1.1.2 THE SOCIAL INTERPRETATION OF SELF- TRANSCENDENCE
Also called the philanthropic solution. It aims at giving humanity better state of affairs. Its target is the elimination of individualism and egoism, an attempt to create awareness in the people such that they will emancipate from individualism miseries and social inequalities and consequently arrive at perfect happiness. Many people supported this view like Karl Max, Marcus, Bloch, Garaudy etc. Their target is the movement from individual self to the entire community. They have no religious overtone. It is given a social dimension. That is man as a social being is seen going beyond himself.
1.1.3 THE THEOCENTRIC INTERPRETATION OF SELF- TRANSCENDENCE.
The crippling and devastating individualism of the egocentric position and the incompleteness of the social\ philanthropic interpretation of self-transcendence explains the need for man to search for something more permanent and reliable. Therefore to cling on the egocentric and social interpretation of self-transcendence will amount to absolutizing the horizontal dimension of self-transcendence. When this total dependence on the horizontal level takes place, it will be very difficult for man to really surpass and assert himself. Therefore, the horizontal dimension comprising egocentric and philanthropic interpretation of self-transcendence does not provide a fertile ground for the realization of ones ultimate end. This is because the question of self-transcendence goes beyond the horizon of space and time and as such, recognizes the metaphysical dimension. This is the solution that man’s self-transcendence can only be realized completely in God. Hence, the theocentric interpretation of self-transcendence centers on God and sees God as the end point of every human endeavour. God as it were, pulls all creatures onto himself due to goodness and love. God being the unmoved mover, draws every other being to himself. Some of the exponents of this view include: Plato, Thomas Aquinas, Descartes, Blondel, Lonergan etc. It is therefore only in God that one can gain perfect fulfillment and consequently realize oneself. This is the view of the theocentric interpretation of self-transcendence.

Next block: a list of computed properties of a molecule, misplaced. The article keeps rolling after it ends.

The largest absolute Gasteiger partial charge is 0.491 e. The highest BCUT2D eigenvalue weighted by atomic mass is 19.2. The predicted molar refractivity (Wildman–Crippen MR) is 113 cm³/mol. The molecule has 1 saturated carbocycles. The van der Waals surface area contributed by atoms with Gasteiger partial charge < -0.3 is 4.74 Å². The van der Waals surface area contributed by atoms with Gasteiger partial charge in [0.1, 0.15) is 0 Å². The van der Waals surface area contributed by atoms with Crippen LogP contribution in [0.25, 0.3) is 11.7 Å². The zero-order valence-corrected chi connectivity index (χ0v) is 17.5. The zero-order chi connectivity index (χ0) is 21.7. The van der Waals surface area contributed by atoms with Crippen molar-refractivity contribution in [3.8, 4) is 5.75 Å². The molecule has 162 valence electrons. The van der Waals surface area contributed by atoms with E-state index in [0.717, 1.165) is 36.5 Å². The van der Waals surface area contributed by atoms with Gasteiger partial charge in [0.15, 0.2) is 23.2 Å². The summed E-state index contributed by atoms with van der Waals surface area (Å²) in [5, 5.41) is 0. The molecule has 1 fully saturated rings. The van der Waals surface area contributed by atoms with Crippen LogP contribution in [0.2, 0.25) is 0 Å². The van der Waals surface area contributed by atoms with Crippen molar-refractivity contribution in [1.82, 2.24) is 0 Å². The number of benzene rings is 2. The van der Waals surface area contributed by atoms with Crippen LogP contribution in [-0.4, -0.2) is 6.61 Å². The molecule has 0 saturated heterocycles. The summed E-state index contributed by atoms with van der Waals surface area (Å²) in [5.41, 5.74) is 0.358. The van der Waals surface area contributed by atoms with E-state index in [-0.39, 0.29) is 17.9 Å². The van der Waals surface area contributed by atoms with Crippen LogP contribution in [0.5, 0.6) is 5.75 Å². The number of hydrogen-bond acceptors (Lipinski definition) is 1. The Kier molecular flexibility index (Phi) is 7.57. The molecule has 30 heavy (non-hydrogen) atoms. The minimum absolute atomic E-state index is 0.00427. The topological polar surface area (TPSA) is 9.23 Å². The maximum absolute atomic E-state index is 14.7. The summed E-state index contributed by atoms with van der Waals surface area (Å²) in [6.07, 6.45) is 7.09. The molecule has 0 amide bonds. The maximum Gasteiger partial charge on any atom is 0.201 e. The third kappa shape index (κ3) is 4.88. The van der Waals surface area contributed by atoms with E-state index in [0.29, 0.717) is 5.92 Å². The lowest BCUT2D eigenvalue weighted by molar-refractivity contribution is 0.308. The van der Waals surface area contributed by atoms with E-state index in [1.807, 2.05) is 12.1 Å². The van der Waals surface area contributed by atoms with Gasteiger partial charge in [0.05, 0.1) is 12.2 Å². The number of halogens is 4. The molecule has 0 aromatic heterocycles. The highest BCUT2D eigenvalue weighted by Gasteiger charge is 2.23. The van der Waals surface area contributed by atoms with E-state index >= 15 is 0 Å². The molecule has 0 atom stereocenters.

1.2 ABSTRACT MANIFESTATION OF SELF-TRANSCENDENCE.